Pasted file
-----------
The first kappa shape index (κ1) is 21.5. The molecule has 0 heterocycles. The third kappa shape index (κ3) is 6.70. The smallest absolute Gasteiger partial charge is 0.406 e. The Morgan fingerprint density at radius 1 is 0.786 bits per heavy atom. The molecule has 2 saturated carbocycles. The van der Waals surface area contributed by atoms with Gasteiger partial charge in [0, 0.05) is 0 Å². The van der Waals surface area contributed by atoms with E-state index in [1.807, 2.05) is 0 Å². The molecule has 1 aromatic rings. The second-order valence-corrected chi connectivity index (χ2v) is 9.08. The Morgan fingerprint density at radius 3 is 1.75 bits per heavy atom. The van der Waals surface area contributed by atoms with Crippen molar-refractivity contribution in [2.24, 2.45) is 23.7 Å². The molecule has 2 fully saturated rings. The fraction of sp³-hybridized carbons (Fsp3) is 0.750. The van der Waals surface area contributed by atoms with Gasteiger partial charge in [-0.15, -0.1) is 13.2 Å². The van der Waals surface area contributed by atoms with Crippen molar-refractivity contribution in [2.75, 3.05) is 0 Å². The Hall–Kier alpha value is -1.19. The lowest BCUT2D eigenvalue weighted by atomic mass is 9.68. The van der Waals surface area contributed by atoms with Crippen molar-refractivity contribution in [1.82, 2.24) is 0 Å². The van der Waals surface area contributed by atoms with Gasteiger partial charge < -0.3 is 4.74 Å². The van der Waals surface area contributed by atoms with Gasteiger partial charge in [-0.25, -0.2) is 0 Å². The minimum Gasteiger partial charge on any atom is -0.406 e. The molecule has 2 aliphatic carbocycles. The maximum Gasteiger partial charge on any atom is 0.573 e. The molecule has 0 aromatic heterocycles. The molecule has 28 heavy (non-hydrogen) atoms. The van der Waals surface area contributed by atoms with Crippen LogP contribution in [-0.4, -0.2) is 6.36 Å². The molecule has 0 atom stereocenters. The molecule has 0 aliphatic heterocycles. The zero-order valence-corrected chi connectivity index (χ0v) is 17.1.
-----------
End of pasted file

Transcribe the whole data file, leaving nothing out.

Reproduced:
The first kappa shape index (κ1) is 21.5. The molecule has 0 heterocycles. The third kappa shape index (κ3) is 6.70. The smallest absolute Gasteiger partial charge is 0.406 e. The Morgan fingerprint density at radius 1 is 0.786 bits per heavy atom. The molecule has 2 saturated carbocycles. The van der Waals surface area contributed by atoms with Gasteiger partial charge in [0, 0.05) is 0 Å². The van der Waals surface area contributed by atoms with E-state index in [1.807, 2.05) is 0 Å². The molecule has 1 aromatic rings. The second-order valence-corrected chi connectivity index (χ2v) is 9.08. The Morgan fingerprint density at radius 3 is 1.75 bits per heavy atom. The van der Waals surface area contributed by atoms with Crippen molar-refractivity contribution in [2.24, 2.45) is 23.7 Å². The molecule has 2 fully saturated rings. The fraction of sp³-hybridized carbons (Fsp3) is 0.750. The van der Waals surface area contributed by atoms with Gasteiger partial charge in [-0.15, -0.1) is 13.2 Å². The van der Waals surface area contributed by atoms with Crippen molar-refractivity contribution in [2.75, 3.05) is 0 Å². The Hall–Kier alpha value is -1.19. The lowest BCUT2D eigenvalue weighted by atomic mass is 9.68. The van der Waals surface area contributed by atoms with Crippen molar-refractivity contribution in [1.82, 2.24) is 0 Å². The van der Waals surface area contributed by atoms with Gasteiger partial charge < -0.3 is 4.74 Å². The van der Waals surface area contributed by atoms with Gasteiger partial charge in [-0.25, -0.2) is 0 Å². The minimum Gasteiger partial charge on any atom is -0.406 e. The molecule has 2 aliphatic carbocycles. The maximum Gasteiger partial charge on any atom is 0.573 e. The molecule has 0 aromatic heterocycles. The molecule has 28 heavy (non-hydrogen) atoms. The van der Waals surface area contributed by atoms with Crippen LogP contribution in [-0.4, -0.2) is 6.36 Å². The molecule has 0 atom stereocenters. The molecule has 0 aliphatic heterocycles. The zero-order valence-corrected chi connectivity index (χ0v) is 17.1.